Tuesday, 27 September 2016
Saturday, 17 September 2016
In which I review the final issue of my favourite miniseries in years, not that I read all that many. As so often happens, the ending doesn't quite live up to the rest of the story, but it's still a sold end to an exceptional tale.
Thursday, 15 September 2016
Thursday, 8 September 2016
To celebrate Star Trek's 50th anniversary, my first real essay in my IDFC series is now up at Geek Syndicate. It's on "The Man Trap", which I'm sort of fond of in a lot of ways, for all that objectively there's some pretty fundamental issues with it.
Thursday, 1 September 2016
My long look at the first years of all six Star Trek TV shows (so far) has kicked off with an introductory article over at Geek Syndicate. Why not check it out?
Sunday, 21 August 2016
Man, this was just everywhere in the late '90s. A recurring medical condition that would flare up at every other open mic set across the student bars of Durham, over a year after Nimrod was released. Every third soulless singer-songwriter would play it with the exact same arrangement, i.e. identical to the original but with all the nice picking at the start cast aside because it was too tricky. Cowards and hacks, that's what we were back then. How completely we failed to understand anything we were presented with.
The thing is, though, once you cut away the picking that brackets the song, and remove the swooping strings (however understandable doing that is when you're at uni and you've got no money and no mates), what you're left with is a fairly simple strum-along. Which is still charming, don't get me wrong. A lot of that charm comes from its purposeful vagueness, though. This is a song for pretty much everyone who's ever dumped somebody and told themselves what follows will be some kind of bittersweet knowledge you did what was best for both of you that fades into precious memories of when things were good.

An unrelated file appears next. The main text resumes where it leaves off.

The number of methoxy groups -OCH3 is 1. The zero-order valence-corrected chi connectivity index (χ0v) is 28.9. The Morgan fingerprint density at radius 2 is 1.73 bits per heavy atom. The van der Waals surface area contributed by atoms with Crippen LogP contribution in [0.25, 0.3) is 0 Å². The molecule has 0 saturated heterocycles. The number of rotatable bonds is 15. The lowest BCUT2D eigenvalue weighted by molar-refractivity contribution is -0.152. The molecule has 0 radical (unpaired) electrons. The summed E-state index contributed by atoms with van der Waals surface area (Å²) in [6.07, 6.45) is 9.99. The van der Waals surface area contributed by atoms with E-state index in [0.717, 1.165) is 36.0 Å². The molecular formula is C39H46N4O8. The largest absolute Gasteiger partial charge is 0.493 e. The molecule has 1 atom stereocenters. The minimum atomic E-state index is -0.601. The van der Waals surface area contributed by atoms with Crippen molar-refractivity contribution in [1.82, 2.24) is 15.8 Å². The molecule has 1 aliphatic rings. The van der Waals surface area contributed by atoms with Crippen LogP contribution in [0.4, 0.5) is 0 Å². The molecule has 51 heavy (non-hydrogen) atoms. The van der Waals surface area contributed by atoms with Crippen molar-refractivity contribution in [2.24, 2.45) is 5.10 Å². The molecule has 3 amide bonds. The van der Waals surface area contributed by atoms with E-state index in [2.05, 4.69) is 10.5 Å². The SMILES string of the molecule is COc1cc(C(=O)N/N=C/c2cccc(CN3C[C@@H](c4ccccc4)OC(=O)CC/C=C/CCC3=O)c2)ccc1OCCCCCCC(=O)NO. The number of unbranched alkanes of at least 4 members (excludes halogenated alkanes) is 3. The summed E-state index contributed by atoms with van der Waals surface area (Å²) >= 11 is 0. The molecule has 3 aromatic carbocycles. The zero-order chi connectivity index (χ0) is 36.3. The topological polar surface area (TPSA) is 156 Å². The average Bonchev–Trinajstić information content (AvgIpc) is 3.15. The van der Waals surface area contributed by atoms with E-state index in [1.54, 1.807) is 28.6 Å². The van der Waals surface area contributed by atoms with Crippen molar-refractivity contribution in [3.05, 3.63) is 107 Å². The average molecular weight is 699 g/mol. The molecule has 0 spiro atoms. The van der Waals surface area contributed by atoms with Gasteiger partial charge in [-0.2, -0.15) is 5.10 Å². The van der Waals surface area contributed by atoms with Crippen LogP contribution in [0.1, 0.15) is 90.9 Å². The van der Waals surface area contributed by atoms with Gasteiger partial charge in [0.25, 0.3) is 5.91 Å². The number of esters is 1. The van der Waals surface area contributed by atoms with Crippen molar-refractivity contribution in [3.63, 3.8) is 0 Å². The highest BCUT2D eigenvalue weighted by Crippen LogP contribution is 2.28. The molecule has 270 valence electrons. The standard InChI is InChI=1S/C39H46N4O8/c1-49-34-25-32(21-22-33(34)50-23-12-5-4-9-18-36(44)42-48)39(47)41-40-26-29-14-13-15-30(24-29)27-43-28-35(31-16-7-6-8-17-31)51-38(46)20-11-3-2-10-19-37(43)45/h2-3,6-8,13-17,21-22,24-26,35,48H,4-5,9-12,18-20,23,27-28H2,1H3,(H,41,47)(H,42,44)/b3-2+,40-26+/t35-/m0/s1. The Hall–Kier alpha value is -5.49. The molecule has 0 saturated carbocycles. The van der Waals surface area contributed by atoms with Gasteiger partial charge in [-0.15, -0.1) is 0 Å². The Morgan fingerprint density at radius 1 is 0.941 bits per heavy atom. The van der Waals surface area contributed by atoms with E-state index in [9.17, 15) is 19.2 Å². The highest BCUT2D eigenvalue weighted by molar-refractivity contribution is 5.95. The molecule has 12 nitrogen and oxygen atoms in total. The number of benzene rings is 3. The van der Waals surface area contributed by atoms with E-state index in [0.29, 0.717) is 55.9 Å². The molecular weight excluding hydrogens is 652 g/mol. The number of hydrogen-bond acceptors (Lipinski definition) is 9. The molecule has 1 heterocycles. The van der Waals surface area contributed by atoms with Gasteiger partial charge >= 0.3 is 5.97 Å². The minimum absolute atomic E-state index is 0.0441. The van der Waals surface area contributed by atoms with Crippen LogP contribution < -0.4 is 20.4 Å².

And that can happen, obviously. In practice, though, I'm not sure we should be all that keen on the odds. I don't think it's any coincidence that this was the imposed soundtrack of our first year at university. The place was stuffed to bursting with people working out how to dump the other halves they were with before they arrived in the land of booze and bonking, and each of them was trying to come up with a more romantic justification for moving on than the place they were moving on to being stuffed with silky totty.
Which gives Green Day the last laugh. They saw those jokers coming a mile away. The song itself might be about wistful, melancholy break-ups where you wish the best for each other and carry on happily but separately, but the actual title - which could have come long after the song was recorded, of course - is "Good Riddance". That feeling of positivity rarely lasts. For most of the people I had to sit through singing this song whilst missing the point on every level possible, I imagine it would survive until, at longest, their next trip home for the holidays, when they actually had to interact with their former loves. That's when you're force-fed your guilt and shit it out as anger. That's when "it was worth all the while" tends to turn into "All that while was worthless".
I don't remember seeing any of those smug wannabe-troubadours polluting bars with their sweet laments to faded love once I got into my second year and changed my social habits.